An all-new, next-generation MacBook Air with new Apple Silicon has been rumored for well over a year. Today, Apple finally unveiled its latest MacBook Air, and it features a completely redesigned chassis. Instead of the wedge shape worn by the MacBook Air since its inception, Apple went with a more traditional, uniform thickness from front to back.
While the old MacBook Air was 16mm thick at the "fat part" of its wedge, the new model measures a consistent 11mm. Because of this, Apple says that the MacBook Air features a 20 percent overall reduction in volume. Overall weight is also down slightly from 2.8 pounds to 2.7 pounds. In addition, the MacBook Air is now available in four colors: Silver, Space Gray, Starlight (light gold), and Midnight (blue).
Like the 14-inch and 16-inch MacBook Pro, the new MacBook Air features thinner display bezels all around. That allowed the company to boost the size of the Liquid Retina display (10-bit panel with maximum 500 nits brightness) from 13.3 inches to 13.6 inches diagonally. However, it also means that a notc now sits at the top-center of the display to accommodate the webcam. At least Apple upgraded the webcam from 720p to 1080p while delivering a claimed 2x uplift in low-light performance.
Perhaps the most significant addition to the MacBook Air -- besides its all-new look -- is the inclusion of Apple's new M2 SoC. The M1 kicked off the Apple Silicon era for the Mac, and the M2 pushes the envelope using a second-generation 5nm process node. The new M2 features 20 billion transistors, a 25 percent boost compared to M1. In addition, M2 supports up to 24GB of unified memory, delivering 100 Gbps of bandwidth.
Like its predecessor, the M2 features an 8-core design (4 performance cores, 4 efficiency cores). The performance cores now share 16MB of cache, while the efficiency cores share from a 4MB cache pool. Apple was able to increase core clocks all around while keeping power consumption in check. As a result, Apple promises an 18 percent boost in CPU performance and a 35 percent increase for the 10-core GPU, while maintaining a fanless design.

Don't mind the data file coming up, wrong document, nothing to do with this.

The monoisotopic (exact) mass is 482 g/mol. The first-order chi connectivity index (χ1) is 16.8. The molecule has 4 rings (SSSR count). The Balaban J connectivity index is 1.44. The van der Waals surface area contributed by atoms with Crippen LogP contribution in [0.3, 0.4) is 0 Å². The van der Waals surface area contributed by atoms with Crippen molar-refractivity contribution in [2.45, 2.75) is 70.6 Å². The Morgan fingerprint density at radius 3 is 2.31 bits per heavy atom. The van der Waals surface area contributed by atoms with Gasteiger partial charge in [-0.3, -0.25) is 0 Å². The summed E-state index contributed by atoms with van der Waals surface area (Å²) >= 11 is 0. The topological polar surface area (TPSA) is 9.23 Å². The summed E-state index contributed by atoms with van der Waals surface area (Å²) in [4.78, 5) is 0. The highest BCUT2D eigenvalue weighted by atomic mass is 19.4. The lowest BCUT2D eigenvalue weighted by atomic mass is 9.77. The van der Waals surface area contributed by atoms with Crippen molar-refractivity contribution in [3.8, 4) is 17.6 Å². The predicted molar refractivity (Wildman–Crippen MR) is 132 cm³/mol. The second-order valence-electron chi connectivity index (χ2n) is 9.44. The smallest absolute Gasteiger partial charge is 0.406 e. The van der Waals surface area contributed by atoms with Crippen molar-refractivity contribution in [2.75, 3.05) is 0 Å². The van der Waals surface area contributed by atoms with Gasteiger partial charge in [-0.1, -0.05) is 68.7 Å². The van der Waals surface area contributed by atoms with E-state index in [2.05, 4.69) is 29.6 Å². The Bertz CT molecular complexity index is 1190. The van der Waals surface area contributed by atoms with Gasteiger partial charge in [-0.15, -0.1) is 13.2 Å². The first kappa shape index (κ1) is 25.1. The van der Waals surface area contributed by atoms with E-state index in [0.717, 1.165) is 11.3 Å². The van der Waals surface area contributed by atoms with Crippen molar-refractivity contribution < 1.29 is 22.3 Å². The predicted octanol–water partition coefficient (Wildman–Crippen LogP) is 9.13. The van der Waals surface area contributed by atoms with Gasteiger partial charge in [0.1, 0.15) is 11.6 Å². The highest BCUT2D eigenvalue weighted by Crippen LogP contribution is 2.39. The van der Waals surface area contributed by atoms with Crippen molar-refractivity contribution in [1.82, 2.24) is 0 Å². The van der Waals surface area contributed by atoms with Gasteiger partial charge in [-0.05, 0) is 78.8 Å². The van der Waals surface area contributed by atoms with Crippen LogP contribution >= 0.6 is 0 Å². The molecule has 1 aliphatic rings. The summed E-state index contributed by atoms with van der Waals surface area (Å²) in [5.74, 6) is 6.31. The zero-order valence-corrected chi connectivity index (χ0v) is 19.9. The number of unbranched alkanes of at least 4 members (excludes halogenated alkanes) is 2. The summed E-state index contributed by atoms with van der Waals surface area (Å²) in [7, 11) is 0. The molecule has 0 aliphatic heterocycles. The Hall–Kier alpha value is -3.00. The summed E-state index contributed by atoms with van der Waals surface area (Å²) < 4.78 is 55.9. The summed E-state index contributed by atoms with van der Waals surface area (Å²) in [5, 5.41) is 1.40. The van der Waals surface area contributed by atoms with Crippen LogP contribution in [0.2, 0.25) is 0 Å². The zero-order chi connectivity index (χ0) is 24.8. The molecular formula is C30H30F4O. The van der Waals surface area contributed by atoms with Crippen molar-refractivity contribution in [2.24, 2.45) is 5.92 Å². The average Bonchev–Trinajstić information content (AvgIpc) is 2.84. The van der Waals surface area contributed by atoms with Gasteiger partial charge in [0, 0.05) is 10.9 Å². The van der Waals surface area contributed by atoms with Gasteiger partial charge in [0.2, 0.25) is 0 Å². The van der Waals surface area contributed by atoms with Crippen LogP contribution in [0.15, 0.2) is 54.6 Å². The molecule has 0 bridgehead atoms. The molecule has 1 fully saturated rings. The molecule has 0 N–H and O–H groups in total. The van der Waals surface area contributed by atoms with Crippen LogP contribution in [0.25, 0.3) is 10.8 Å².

So how does this translate into real-world performance? According to Apple, the new M2-equipped MacBook Air is 20 percent faster at churning through image filters and effects than its M1 counterpart and up to 38 percent faster in video editing. However, despite the overall increase in CPU and GPU performance, Apple still promises the same "all-day" battery life of 18 hours.
Speaking of the battery, you can opt for a 67-watt fast charging adapter for the MacBook Air that will juice you from 0 percent to 50 percent in 30 minutes. Apple also offers a new compact power adapter that can charge two USB-C devices at once. And in case you were wondering, just like the 14- and 16-inch MacBook Pros, the new MacBook Air also supports MagSafe power adapters.
According to Apple, the new M2 MacBook Airs will launch in July, priced from $1,199. This is a $200 increase over the M1 MacBook Air, which is still available at the $999 price point. If you're an education customer, you can knock $100 off those prices.
Not to be left out, Apple also revealed that the 13-inch MacBook Pro with its legacy design will also receive the new M2 processors. Customers will be able to opt for an 8-core M2 equipped with up to a 2TB SSD and 24GB of unified memory. Compared to the new MacBook Air, the 13-inch MacBook Pro with an M2 processor last 2 hours longer per charge (up to 20 hours).
The new M2-packin' 13-inch MacBook Pro also lands in July priced from $1,299 ($1,199 for educational customers).
CPU and RAM configurations possible really, only the new one has the bar again, and it has more ports for higher data bandwidth transfer.
Although to be fair to Apple, Pros usually don't use the built in camera, and you're right, for most users the Air makes more sense right now, it will absolutely be very popular.
Plus, the base model MacBook Air is still in the "worse than a phone" tier of 8GB memory, and 256GB storage, despite a 20% price hike. This is an absolute embarrassment from a company that is actively trying to market its silicon as "high tech".
I also want to point out that Apple's web design is some of the worst I've ever seen. When you try to scroll down the page, it just animates a slideshow full of ultra-close images and giant text, neither of which can fit on the screen. It's like being lost in a maze, the relevant information impossible to find. It makes me tense in the back of the neck just to look at it.
Not that any of this is worth complaining about. Macbooks are basically the 'Zune' of computers, so I'll never have to worry about ever seeing one out in the wild.
Things like USB-A, HDMI, DP, Ethernet, Line Audio. Probably a Memory card reader, if you work in photo/video.
Even if you can accept the limitations of being forced to use a USB-C adapter dongle for everything - this laptop only has 2 USB-C ports, and I'm reasonably certain Apple doesn't sell a Macbook dock. So you're going to have to make some hard choices when you're sitting at your desk trying to figure out what combination of mouse, keyboard, monitor, and iphone get to be plugged in today.
If you don't need ports, then why even buy a laptop? Content consumption and zoom will work just fine on your phone.